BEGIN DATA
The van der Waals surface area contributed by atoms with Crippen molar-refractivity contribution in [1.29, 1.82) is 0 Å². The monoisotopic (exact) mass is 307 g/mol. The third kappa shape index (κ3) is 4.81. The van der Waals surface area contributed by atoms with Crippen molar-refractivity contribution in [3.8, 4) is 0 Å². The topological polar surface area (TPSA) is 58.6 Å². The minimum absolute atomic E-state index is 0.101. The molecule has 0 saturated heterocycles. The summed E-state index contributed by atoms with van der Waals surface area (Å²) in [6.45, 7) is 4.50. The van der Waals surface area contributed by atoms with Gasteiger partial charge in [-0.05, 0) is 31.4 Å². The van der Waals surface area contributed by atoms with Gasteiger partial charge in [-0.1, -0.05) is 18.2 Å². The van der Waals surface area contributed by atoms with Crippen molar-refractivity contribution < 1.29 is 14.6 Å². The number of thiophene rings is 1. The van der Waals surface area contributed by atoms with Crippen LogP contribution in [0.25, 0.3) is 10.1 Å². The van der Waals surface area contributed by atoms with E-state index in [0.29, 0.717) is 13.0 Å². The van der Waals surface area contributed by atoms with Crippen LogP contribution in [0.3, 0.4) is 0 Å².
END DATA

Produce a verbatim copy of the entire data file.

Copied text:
The van der Waals surface area contributed by atoms with Crippen molar-refractivity contribution in [1.29, 1.82) is 0 Å². The monoisotopic (exact) mass is 307 g/mol. The third kappa shape index (κ3) is 4.81. The van der Waals surface area contributed by atoms with Crippen molar-refractivity contribution in [3.8, 4) is 0 Å². The topological polar surface area (TPSA) is 58.6 Å². The minimum absolute atomic E-state index is 0.101. The molecule has 0 saturated heterocycles. The summed E-state index contributed by atoms with van der Waals surface area (Å²) in [6.45, 7) is 4.50. The van der Waals surface area contributed by atoms with Gasteiger partial charge in [-0.05, 0) is 31.4 Å². The van der Waals surface area contributed by atoms with Gasteiger partial charge in [-0.1, -0.05) is 18.2 Å². The van der Waals surface area contributed by atoms with Crippen molar-refractivity contribution < 1.29 is 14.6 Å². The number of thiophene rings is 1. The van der Waals surface area contributed by atoms with Crippen LogP contribution in [0.25, 0.3) is 10.1 Å². The van der Waals surface area contributed by atoms with E-state index in [0.29, 0.717) is 13.0 Å². The van der Waals surface area contributed by atoms with Crippen LogP contribution in [0.3, 0.4) is 0 Å².